Tandem Press wants to get closer to Madison. So it knocked down a wall.

Tandem, an internationally recognized art press for printmaking founded in 1987, moved to new quarters on Madison’s East Side four years ago. The bright, chic, rehabbed industrial space at 1743 Commercial Ave. includes vast studios for Tandem’s master printers and guest artists, plus office space for its curators.

Now Tandem is ready to celebrate the opening of its newest feature: A 1,500-square-foot gallery that will showcase some of Tandem’s best work for the public.

The Tandem Press Apex Gallery was carved out of a former storage room that sat mostly vacant behind Tandem executive director Paula McCarthy Panczenko’s office. After the wall between the storage room and office came down, surfaces were finished off and lighting installed. The gallery is now hosting its inaugural show, with works by the famed sculptor and printmaker – and frequent Tandem Press visiting artist – Judy Pfaff.

An opening reception will be held from 6 to 8 p.m. Friday and the public is invited. Which is the point: The Tandem Press Apex Gallery was created to better welcome in Madison to see the doings of Tandem Press.

“One of the things that we have always felt is that we are better known outside of Madison than in Madison,” Panczenko said.

“I think once you open up your space to the public, with openings and open hours, and people know it’s a trip that they can make, it’s a much more inviting way to build your audience.”

Part of the UW-Madison School of Education, Tandem Press is one of only four professional art presses in the U.S. affiliated with a university. Graduate students can work there alongside master printers and visiting guest artists.

Tandem regularly takes its artworks to prestigious shows such as the EXPO Chicago fair, the Print Fair in New York, and INK Miami in Florida.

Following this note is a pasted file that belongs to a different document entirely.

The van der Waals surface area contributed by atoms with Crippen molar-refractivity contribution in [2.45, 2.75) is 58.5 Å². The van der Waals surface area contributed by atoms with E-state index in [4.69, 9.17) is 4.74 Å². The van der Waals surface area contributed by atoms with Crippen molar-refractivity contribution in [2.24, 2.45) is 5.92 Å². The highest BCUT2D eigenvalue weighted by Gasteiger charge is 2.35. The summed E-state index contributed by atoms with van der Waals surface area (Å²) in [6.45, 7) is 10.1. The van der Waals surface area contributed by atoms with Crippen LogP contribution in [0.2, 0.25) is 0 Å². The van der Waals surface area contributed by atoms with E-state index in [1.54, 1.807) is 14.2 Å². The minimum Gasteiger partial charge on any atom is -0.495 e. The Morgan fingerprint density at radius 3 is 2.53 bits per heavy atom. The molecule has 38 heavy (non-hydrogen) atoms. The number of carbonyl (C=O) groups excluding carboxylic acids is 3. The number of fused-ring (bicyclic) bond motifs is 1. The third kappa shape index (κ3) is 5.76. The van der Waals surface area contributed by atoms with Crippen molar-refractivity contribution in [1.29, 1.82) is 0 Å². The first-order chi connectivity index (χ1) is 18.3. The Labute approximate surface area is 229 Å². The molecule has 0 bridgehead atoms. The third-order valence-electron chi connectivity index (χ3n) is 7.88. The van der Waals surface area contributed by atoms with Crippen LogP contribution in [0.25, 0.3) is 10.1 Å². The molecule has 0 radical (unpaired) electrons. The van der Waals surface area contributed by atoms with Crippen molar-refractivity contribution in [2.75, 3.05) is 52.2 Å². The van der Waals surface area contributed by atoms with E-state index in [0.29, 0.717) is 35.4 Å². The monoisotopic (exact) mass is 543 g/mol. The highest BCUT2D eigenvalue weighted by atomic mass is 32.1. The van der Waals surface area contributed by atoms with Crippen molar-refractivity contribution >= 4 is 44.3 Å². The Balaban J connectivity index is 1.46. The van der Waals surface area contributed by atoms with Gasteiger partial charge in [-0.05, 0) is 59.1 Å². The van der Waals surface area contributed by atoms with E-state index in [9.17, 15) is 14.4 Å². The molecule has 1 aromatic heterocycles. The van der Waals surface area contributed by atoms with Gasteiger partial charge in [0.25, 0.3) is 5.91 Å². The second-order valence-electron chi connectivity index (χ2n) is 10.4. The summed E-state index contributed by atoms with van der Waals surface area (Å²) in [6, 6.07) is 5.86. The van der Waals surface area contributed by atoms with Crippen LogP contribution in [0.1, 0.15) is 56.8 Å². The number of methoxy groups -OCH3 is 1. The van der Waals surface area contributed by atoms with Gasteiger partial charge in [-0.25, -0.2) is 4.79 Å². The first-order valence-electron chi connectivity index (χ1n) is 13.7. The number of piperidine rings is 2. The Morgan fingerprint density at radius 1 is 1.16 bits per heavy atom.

“Most of the people who go to those fairs are art collectors, and are very familiar with what Tandem Press does,” Panczenko said.

“Now anybody who visits Tandem Press can come and see what we do. They have the possibility to go on tours of the studio, which is on the ground floor, and visit the gallery, which is now just off the main entrance.”

The gallery will be open 9 a.m. to 5 p.m. weekdays and 10 a.m. to 1 p.m. Saturdays. Though a gallery has been a longtime goal, Tandem’s previous home in a state office building on Dickinson Street did not afford the space. The move to the building on Commercial Avenue – built as a roundhouse for trains to turn around, Panczenko said – expanded the studio and office space to an initial 9,500 square feet. The gallery’s addition brings that up to 11,000 square feet.

Apex Property Management, which owns the building, donated the space for the gallery. Tandem Press advisory board members Paula and David Kraemer funded the renovation.

Tandem Press already holds an annual wine auction to raise funds for graduate student scholarships, and hosts an occasional Friday jazz night series in conjunction with the UW-Madison Mead Witter School of Music’s jazz program (the next jazz nights will be March 2, April 6 and May 4).

It draws on students from the university’s School of Business for help with accounting, marketing, branding and strategic planning. Tandem also wants to launch a series of weekend printmaking workshops that anyone can attend. Eight-five percent of Tandem’s budget comes from sales, grants and fundraising.

Panczenko hopes the new gallery will raise Tandem’s local visibility even more.

“We will do some group shows (in the gallery), but we are going to try to feature some of the artists who’ve worked with us over many years, to remind people of what we have done in the past,” she said. “Hopefully if an artist spends a couple of weeks here, we may be able to show work immediately.” There will be the chance to host MFA shows of outstanding graduate students in the print field, too.

“Tandem is really all about the students and education,” she said. “That is our mission, to involve students in all that we do.

“In the visual arts, you don’t often see an artist painting or an artist creating. What you do see is the end product,” she said. “Here at Tandem, we have the possibility for students to actually observe artists creating art, and all that goes into that. …I think the gallery will expose more people to what we’re doing, on many levels.”

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Gayle Worland is an arts and features reporter for the Wisconsin State Journal.